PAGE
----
Some of us in the Agile community think: an organization’s culture needs to change before agile can be fully adopted.
This certainly seems to be true.
Let’s define this more precisely. The idea is this:
Before a company can realize the full and extreme benefits of lean-agile-scrum, it must change its corporate culture to be consistent with lean-agile-scrum values and principles.
This can seem a daunting task.
First, what is culture?
To me, it is that air in which we live and breathe and have our being. Well, not exactly that. It is the culture of the main group or groups within which we work. It is what is in our heads, as a group. It is values, norms and common expected behaviors.
Culture eats strategy for breakfast. (Peter Drucker)
So, if we think culture is dominant, it includes the idea that we are not individuals (so much), but rather we are more ‘groups’, and that the key ideas, values or principles or norms of the group ‘control’ to a large extent our behavior. Without our even thinking about it.
Now, from one point of view in terms of change, in many ways, the new behavior is more important than new thoughts (or subconscious thoughts or feelings). But we want the people to be autonomous, and ‘do it on their own’, so we want the thoughts or feelings to be there, so they naturally do it, naturally act agile, on their own. And continue to do so.
Moreover, we want the broader culture to be consistent with agile. With lean-agile-scrum. People typically find, if they do things consistent with the culture, they seem relatively easy. And, if you do things counter to the culture, it usually is hard or at least harder. So, having an agile culture should mean that agile will be more successful. Other things being equal.
Ways of changing
Asking people to change their culture is difficult.
Well, clearly to ask itself is not difficult. But to ask, and expect results, and then to know if results actually occurred…that is difficult.
Let’s consider 3 ways to make cultural change:
1. Talk to them.
Depending on your point of view, this is either remarkably successful or remarkably unsuccessful.
I mean this: My expectation is that this should have almost no impact. Yet, for a few people, it can have an impact. Sometimes. For a period of time. So, compared to my expectations, this can be remarkably successful, sometimes.
There are many ways to talk to them, or with them. Many different contexts, different people who can do it, frequency, etc, etc. A lot more to discuss than we will discuss here today.
From another point of view, many people expect this approach to be very successful. And, compared to that expectation, it is remarkably unsuccessful. Usually it turns out to be ‘just words’ and no real change.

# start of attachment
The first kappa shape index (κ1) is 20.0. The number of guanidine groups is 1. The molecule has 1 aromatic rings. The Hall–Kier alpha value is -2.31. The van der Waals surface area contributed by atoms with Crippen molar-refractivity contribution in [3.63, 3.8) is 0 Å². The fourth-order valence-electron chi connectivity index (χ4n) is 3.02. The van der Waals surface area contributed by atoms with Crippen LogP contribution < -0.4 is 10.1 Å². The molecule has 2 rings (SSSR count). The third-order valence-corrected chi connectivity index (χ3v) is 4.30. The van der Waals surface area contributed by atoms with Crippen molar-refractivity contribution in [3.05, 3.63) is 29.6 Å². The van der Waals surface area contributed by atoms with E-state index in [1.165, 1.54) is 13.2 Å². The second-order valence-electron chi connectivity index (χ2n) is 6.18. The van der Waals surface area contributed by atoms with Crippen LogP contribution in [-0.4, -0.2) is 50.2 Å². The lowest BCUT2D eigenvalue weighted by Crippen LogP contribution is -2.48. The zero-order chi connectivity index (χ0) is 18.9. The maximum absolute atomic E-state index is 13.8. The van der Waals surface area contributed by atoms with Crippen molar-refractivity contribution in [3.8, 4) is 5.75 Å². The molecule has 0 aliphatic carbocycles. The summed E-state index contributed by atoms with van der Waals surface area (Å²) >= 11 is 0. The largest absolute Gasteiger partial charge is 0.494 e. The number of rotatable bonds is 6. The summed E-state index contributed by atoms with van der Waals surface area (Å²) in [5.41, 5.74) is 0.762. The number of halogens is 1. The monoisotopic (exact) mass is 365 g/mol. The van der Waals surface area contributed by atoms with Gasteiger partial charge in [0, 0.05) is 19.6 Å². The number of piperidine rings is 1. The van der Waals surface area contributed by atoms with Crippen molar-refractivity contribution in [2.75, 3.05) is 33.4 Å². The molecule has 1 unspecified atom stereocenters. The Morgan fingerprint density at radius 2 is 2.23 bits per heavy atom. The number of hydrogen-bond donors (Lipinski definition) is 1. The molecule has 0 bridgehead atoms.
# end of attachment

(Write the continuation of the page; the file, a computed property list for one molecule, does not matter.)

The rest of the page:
2. Get them to act and ‘reward’ their good behavior.
Pretty close to classic behaviorist theory. Maybe it works. It is not tried often. And, it must be tried a lot to have it replace the old culture with the new culture.
Actions come in many shapes and sizes, including speaking original words. Rewards come in many types. Rewards must be close in time to the action.
Frankly, this is treating people like monkeys or dogs. I don’t want to believe in this theory. But it is there.
3. Have them experience something
What you want to do is get them to help you create the new culture. You teach them a bit, and then they become self-acting. By teaching themselves things, they begin to replace the old culture with the new culture themselves.
If you are clever, you can start to build this self-reinforcing system.
According to Kotter, it starts with a gut experience. An experience that is fairly profound. That gets them to commit to changing themselves. Kotter calls it ‘a sense of urgency.’
Let me say again. Changing the culture is the work of many months (or more) for a group of people, and then the new culture will start to replace the old culture (or, be overwhelmed by the old culture). It takes many months and many people before it starts to be self-sustaining.
So, given the likely counter-action by the original culture, what you need is not one experience per person, but multiple experiences.
If it is a culture of mediocrity, then sustaining it is less of a problem. But if it is a culture of high achievement and difficult tasks, it can take extra energy to maintain it at a high level. (I think this is the case for lean-agile-scrum. It has many pleasures, but it is demanding in terms of energy commitment and overcoming obstacles.) Now, a focus on the successes and pleasures can clearly be part of sustaining the new culture.
Let me make clearer what we are doing with this last method. We are not just asking them to change. We are inviting them to join us in changing the culture. Maybe quickly, maybe little-by-little. We are inviting them to participate and become engaged in ‘making it happen’. Over time.
By the way, often in inviting them, you tell them to do something concrete, or what seems concrete, such as fixing impediments. But, if you ask me, what is really happening is that they are changing each others’ culture. The Culture.
So far I have over-simplified. To explain some key basics. Much I did not say, but a start in setting out a basic framework.
One tip bears repeating: It is easy to start out to ‘change the culture’ and end up accomplishing nothing. Be careful. Pick your battles. Prioritize. Get small wins. Build on progress.
It is, in many ways, a battle in the air over ideas. But make it concrete and tangible too. Show the new culture in actions. Then others can help you.
Lastly, let people tell you the truth. As one example: If they can’t explain well why we do a specific thing in Scrum, do not punish them for being human. Give them some support. Maybe a local person in their location to support the change. Changing the culture is not easy.